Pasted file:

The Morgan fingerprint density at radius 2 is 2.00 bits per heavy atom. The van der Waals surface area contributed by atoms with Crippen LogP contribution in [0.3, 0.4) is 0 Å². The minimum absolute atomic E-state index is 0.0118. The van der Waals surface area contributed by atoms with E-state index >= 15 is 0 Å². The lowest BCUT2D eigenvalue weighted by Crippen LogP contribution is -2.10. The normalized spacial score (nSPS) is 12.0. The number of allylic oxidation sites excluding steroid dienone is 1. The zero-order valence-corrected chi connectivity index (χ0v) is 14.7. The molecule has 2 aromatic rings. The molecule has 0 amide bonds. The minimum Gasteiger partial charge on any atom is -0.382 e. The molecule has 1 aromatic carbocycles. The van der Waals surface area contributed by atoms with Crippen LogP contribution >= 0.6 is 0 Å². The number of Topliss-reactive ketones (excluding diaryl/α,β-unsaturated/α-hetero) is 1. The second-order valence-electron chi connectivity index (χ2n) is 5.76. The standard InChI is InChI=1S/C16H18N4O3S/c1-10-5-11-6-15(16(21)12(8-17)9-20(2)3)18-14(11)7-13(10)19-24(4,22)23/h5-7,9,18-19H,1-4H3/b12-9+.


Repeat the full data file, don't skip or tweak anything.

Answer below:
The Morgan fingerprint density at radius 2 is 2.00 bits per heavy atom. The van der Waals surface area contributed by atoms with Crippen LogP contribution in [0.3, 0.4) is 0 Å². The minimum absolute atomic E-state index is 0.0118. The van der Waals surface area contributed by atoms with E-state index >= 15 is 0 Å². The lowest BCUT2D eigenvalue weighted by Crippen LogP contribution is -2.10. The normalized spacial score (nSPS) is 12.0. The number of allylic oxidation sites excluding steroid dienone is 1. The zero-order valence-corrected chi connectivity index (χ0v) is 14.7. The molecule has 2 aromatic rings. The molecule has 0 amide bonds. The minimum Gasteiger partial charge on any atom is -0.382 e. The molecule has 1 aromatic carbocycles. The van der Waals surface area contributed by atoms with Crippen LogP contribution >= 0.6 is 0 Å². The number of Topliss-reactive ketones (excluding diaryl/α,β-unsaturated/α-hetero) is 1. The second-order valence-electron chi connectivity index (χ2n) is 5.76. The standard InChI is InChI=1S/C16H18N4O3S/c1-10-5-11-6-15(16(21)12(8-17)9-20(2)3)18-14(11)7-13(10)19-24(4,22)23/h5-7,9,18-19H,1-4H3/b12-9+.